A literary genre that follows the moral growth of a protagonist from youth to their adulthood. Basically the fancy schmancy way to say a “coming of age” story.
But bildungsroman sounds more nifty and smart.
Being the uneducated slug that I am, I first discovered this word while reading a New York Times article that interviews Stephanie Danler. The writer of this very bitter, very melodramatic book. Sweetbitter.
First I’m going to talk about the positives. Because I’m trying to be less of a troll and more of an optimist about the books I’ve read this year so far.
The writing is amazing. There are passages that really had me beside myself. Danler is a word wizard.
I really loved the take on food. She used words I had never thought of using to describe food before, but that’s just because I’m uncultured. Someone else might say otherwise. This isn’t a typical chick-lit. It’s sort of dark and doesn’t have any whimsical aspects about it.
What I don’t like about the book.
Tess is a hot ass mess. She’s very unlikable because not only is she a dunderhead, but she kinda has no personality. Everyone around her is more interesting. Pretentious, but leaps and bounds more interesting. 300 plus pages and that dumpster-fire of an ending, I still have no idea of who Tess is.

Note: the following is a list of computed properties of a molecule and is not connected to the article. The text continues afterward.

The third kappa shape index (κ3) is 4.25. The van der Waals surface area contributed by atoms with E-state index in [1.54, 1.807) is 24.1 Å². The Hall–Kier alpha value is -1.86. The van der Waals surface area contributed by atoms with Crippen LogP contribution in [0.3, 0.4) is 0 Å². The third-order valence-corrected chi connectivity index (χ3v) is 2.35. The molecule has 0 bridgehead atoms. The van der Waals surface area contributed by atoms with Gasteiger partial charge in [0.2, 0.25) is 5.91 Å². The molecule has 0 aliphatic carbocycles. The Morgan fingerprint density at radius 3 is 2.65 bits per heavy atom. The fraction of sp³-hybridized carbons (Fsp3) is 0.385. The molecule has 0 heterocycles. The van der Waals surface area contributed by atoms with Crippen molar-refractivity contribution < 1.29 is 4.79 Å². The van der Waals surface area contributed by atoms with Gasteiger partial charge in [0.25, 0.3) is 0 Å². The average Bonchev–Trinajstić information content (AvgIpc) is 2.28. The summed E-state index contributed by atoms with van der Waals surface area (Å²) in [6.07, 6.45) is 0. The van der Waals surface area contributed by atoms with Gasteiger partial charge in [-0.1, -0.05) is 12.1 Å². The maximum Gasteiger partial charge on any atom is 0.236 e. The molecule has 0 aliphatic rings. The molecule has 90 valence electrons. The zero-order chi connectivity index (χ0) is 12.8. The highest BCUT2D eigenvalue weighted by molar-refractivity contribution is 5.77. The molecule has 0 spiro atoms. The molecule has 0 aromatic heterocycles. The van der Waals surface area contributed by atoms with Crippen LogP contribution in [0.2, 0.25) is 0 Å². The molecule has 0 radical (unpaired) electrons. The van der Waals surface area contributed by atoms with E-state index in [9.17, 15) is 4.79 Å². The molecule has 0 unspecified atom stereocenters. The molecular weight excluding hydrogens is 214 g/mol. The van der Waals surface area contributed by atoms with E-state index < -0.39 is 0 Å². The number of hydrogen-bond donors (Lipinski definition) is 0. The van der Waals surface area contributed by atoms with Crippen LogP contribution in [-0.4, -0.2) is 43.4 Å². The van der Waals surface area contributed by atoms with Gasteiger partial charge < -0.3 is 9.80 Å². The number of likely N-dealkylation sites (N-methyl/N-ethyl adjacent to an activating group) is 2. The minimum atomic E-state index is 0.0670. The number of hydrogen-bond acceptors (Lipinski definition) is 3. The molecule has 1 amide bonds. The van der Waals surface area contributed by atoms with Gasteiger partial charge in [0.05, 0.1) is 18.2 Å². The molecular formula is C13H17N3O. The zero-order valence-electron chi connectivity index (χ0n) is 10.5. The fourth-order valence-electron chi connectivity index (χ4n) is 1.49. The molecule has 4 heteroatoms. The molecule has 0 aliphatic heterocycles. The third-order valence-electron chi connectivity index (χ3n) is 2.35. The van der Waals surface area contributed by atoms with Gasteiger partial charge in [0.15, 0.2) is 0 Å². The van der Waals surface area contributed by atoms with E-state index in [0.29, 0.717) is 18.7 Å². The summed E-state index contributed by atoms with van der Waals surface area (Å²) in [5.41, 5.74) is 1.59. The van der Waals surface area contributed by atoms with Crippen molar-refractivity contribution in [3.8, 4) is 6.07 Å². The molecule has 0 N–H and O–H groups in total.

Maybe that was the point of the story? Tess’s story ends so abruptly and chaotic. And I could go further into depth about this but I don’t like spoilery reviews. Tess made a lot of dumb decisions.
Tess is an unlikable female character and with hindsight that’s a great thing. I think as far as Tess as an individual, that’s the only thing about her that’s cool. She’s unlikeable but I think Danler could have given her more depth. Tess’s personality only shines when she’s reacting to people and her environment. Everything about Tess is contingent upon other people. That was my biggest problem.
And the weird love triangle. Mess. The last thing about this story that was so nettlesome was that there wasn’t a plot.
As I was reading a lot of the reviews I saw how people were glowing about how great it was that they could relate to Tess and her friends while working in the food industry.
I’ve been a server before and I didn’t do drugs or sleep with my coworkers. I mean I saw everyone else doing it, so maybe it is really a thing for the chefs, waitresses, and bartenders to bone each other.
I’m also a nihilistic ass-hat so I’m the outlier.
I would recommend this book as a vacay read. I wouldn’t say its light in content, but it’s easy to read. If you’re into profound prose and reading about food and waitresses, then this is your thing. It’s not a long book either. I most certainly would buy another book by Danler.